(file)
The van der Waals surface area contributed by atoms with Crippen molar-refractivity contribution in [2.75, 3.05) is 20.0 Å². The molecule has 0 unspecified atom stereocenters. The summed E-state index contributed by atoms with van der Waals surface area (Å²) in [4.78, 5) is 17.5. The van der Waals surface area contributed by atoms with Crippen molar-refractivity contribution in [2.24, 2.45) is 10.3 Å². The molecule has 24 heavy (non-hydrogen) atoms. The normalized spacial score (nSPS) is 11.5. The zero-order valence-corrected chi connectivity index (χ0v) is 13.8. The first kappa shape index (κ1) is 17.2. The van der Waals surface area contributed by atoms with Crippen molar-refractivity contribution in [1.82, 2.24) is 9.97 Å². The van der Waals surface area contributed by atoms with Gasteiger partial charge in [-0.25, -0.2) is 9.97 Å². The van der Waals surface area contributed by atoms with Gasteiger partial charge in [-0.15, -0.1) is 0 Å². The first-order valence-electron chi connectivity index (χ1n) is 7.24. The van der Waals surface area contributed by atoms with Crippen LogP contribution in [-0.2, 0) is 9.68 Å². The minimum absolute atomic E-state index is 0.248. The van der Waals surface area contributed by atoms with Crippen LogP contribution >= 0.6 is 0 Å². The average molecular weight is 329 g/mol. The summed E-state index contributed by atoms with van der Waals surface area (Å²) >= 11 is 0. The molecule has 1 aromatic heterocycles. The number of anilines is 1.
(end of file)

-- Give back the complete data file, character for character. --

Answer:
The van der Waals surface area contributed by atoms with Crippen molar-refractivity contribution in [2.75, 3.05) is 20.0 Å². The molecule has 0 unspecified atom stereocenters. The summed E-state index contributed by atoms with van der Waals surface area (Å²) in [4.78, 5) is 17.5. The van der Waals surface area contributed by atoms with Crippen molar-refractivity contribution in [2.24, 2.45) is 10.3 Å². The molecule has 24 heavy (non-hydrogen) atoms. The normalized spacial score (nSPS) is 11.5. The zero-order valence-corrected chi connectivity index (χ0v) is 13.8. The first kappa shape index (κ1) is 17.2. The van der Waals surface area contributed by atoms with Crippen molar-refractivity contribution in [1.82, 2.24) is 9.97 Å². The van der Waals surface area contributed by atoms with Gasteiger partial charge in [-0.25, -0.2) is 9.97 Å². The van der Waals surface area contributed by atoms with Gasteiger partial charge in [-0.15, -0.1) is 0 Å². The first-order valence-electron chi connectivity index (χ1n) is 7.24. The van der Waals surface area contributed by atoms with Crippen LogP contribution in [-0.2, 0) is 9.68 Å². The minimum absolute atomic E-state index is 0.248. The van der Waals surface area contributed by atoms with Crippen LogP contribution >= 0.6 is 0 Å². The average molecular weight is 329 g/mol. The summed E-state index contributed by atoms with van der Waals surface area (Å²) >= 11 is 0. The molecule has 1 aromatic heterocycles. The number of anilines is 1.